Swimming When Sick
As refreshing as a dip in the pool may seem, when you're under the weather, you might be better off staying on dry land. Not only can too much exertion slow down your recovery, but staying away from the pool may spare others from catching your bug. Every illness is different, so get your doctor's OK before swimming while sick.
Typically, getting sick is a sign that you need to slow down, Keith Veselik, M.D., of Loyola University Health System says on Medical News Today. While light activity may be OK with certain illnesses, it's dangerous to exercise if you have a fever, body aches, upset stomach or lightheadedness. Even after you've recovered, Veselik recommends easing back into your routine.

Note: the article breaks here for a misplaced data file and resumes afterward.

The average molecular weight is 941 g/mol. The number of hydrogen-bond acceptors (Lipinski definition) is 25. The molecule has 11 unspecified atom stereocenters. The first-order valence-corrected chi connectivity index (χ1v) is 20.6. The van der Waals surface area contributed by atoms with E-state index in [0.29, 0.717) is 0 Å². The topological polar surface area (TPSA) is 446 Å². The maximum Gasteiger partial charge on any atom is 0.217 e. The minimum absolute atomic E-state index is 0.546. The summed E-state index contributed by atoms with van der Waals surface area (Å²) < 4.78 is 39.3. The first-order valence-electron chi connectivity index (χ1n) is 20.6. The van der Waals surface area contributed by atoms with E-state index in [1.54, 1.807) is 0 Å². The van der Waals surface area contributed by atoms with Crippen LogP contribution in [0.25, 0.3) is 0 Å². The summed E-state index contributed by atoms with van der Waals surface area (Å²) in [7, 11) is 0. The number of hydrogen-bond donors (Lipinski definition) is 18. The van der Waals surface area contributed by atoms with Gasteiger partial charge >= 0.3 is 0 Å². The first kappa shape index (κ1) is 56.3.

Swimming in a public pool may endanger your fellow swimmers, so stay out of the pool if you're contagious. According to the Centers for Disease Control and Prevention, some chlorine-resistant germs can survive for days in chlorinated water, potentially sickening others long after you've left. The CDC also notes that public pools often fail to maintain proper chlorine levels, so you may spread your illness even with non-resistant germs.
Nina K. is a Los Angeles-based journalist who has been published by USAToday.com, Fitday.com, Healthy Living Magazine, Organic Authority and numerous other print and web publications. She has a philosophy degree from the University of Colorado and a journalism certificate from UCLA.